Most people don't like blood. This makes sense, right? Blood is associated with injury, wounds, cuts, and makes many people squeamish.
It's hard for these people to imagine that anyone would willingly want to have their career focused on blood and needles. Some people enjoy working with blood and want to work with it every day.
Does that sound like you? Are you comfortable around needles, medical equipment, and blood? Then you would probably make a good phlebotomist.
But what is a phlebotomist, besides someone who isn't scared of blood? Do you know how to become a phlebotomist?
Keep reading. We're going to guide you through exactly what it takes to become a phlebotomist from the traits to the training you need.
What Is Phlebotomy?
Phlebotomy is defined as the practice of drawing or taking blood from a patient for medical testing through veins or other areas. A phlebotomist, then, is the technician that performs these techniques and prepares the sample for medical testing.
What Do Phlebotomists Do?
As we mentioned earlier, phlebotomists are responsible for taking blood from patients. However, they also are expected to:
- Make patients feel comfortable
- Explain their actions/the procedure to be performed
- Perform clerical duties like update records
- Fill out forms with the correct information
- Take blood pressure/pulse measurements
- Prepare samples for medical testing
- Sterilize/clean equipment
- Follow proper protocols for sending medical samples
Each of these tasks is essential for maintaining employment as a phlebotomist: it isn't all about blood!
Traits of a Good Phlebotomist
As you can tell from the list of things phlebotomists do, it's a job that requires more than just the ability to take blood. Let's look at some of the key traits a person needs to become a phlebotomist.
Patience and Compassion. Many people find getting blood drawn to be the worst part of visiting the doctor. Needles and blood are common phobias, which means many people will be anxious or upset when they have to get blood drawn.
As a phlebotomist, you'll have to be able to make these people feel calm and comfortable with you. It might take some patience, especially if you can't understand the fear yourself.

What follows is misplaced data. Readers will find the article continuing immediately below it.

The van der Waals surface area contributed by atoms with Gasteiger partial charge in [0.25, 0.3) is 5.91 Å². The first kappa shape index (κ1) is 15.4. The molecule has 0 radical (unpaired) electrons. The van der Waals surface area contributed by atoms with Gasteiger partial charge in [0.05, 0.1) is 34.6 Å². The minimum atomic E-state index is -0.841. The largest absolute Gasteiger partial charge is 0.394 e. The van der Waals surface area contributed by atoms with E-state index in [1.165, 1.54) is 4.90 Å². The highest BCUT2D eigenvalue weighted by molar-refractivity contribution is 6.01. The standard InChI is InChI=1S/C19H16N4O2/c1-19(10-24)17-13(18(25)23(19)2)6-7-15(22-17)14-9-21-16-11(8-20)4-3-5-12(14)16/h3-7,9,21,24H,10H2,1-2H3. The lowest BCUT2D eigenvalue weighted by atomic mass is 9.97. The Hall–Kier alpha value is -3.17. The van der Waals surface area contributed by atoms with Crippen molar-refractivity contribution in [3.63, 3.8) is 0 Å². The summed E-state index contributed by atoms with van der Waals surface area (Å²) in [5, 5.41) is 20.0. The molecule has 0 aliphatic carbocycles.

You must be able to patiently help the patient get comfortable and create an environment where they feel safe.
Task-Oriented. Much of your work as a phlebotomist is determined by tasks. If you do well with to-do lists, specific instruction protocols, and are a task-oriented individual, you'd do well as a phlebotomist.
Dexterous Precision. Phlebotomists must insert small and thin needles into precise vein points to get blood samples. You must have steady, dexterous hands that can make precise movements in order to do this properly.
Detail-Oriented. Phlebotomists must fill out forms, label medical samples, organize samples, follow specific protocols, and more. Each of these tasks requires a great attention to detail to avoid any mix-ups or mistakes with a patient's sample and health records.
Types of Phlebotomy Workplaces
While the tasks a phlebotomist performs are pretty standard, there are a few different types of workplaces a phlebotomist can work in. They could work in a private doctor's office, in a hospital, at a sample collection center, or in a lab.
How to Become a Phlebotomist
Now that you know what things a phlebotomist does and who would make a good phlebotomist, let's dive into how you can become one.
School and Training
There are a few schooling steps you'll need to become a phlebotomist. First, you'll need to have a high school diploma (or a GED equivalent).
Once you have that, you can apply to phlebotomy programs. These require you to apply and usually have a minimum GPA requirement along with other standards (immunizations, application forms, etc).
These programs can last anywhere from one semester to a year depending on which you choose and whether you go full or part-time. You can expect to take the following classes:
- Lab safety techniques
- Phlebotomy procedures
Your phlebotomy program will also require hands-on training, including:
- Blood drawing techniques
- Fingerstick techniques
- "Butterfly" blood draw technique
- Labeling/sending of samples
- How to use/clean lab equipment
Once you pass and graduate from a phlebotomy program, you need to become certified in order to start working. While not all employers will require certification, many do and it will make it easier to get a job post-school.
You can become certified through any of the following organizations:
- American Medical Technologists (AMT)
- American Association of Medical Personnel
- American Society of Clinical Pathologists
Certain states also require particular certification before you can work. These states include California, Louisiana, and Nevada. Be sure to check the requirements in the state you plan on working in, or else you may not be able to be employed.
Some workplaces will require you to have clinical work experience before they hire you. While not all workplaces are like this, it's usually true for high-level phlebotomy positions.
Once you're certified, you'll need to maintain certification as time goes on. You may have to pay a fee or reapply to continue your certification each year.
Becoming a Phlebotomist: A Quick Guide
If you don't mind a bloody day at the office, and would even enjoy that, then becoming a phlebotomist is perfect for you. It's a great option for those who want to work in the medical field who don't want to or can't become a doctor or nurse. You'll get to work directly with patients, handle medical samples, and work with medical equipment.
Now that you know how to become a phlebotomist, you can get cracking on schooling. Ready to start your job search? Use our site to search for particular employers, upload your resume, and browse available jobs in your area.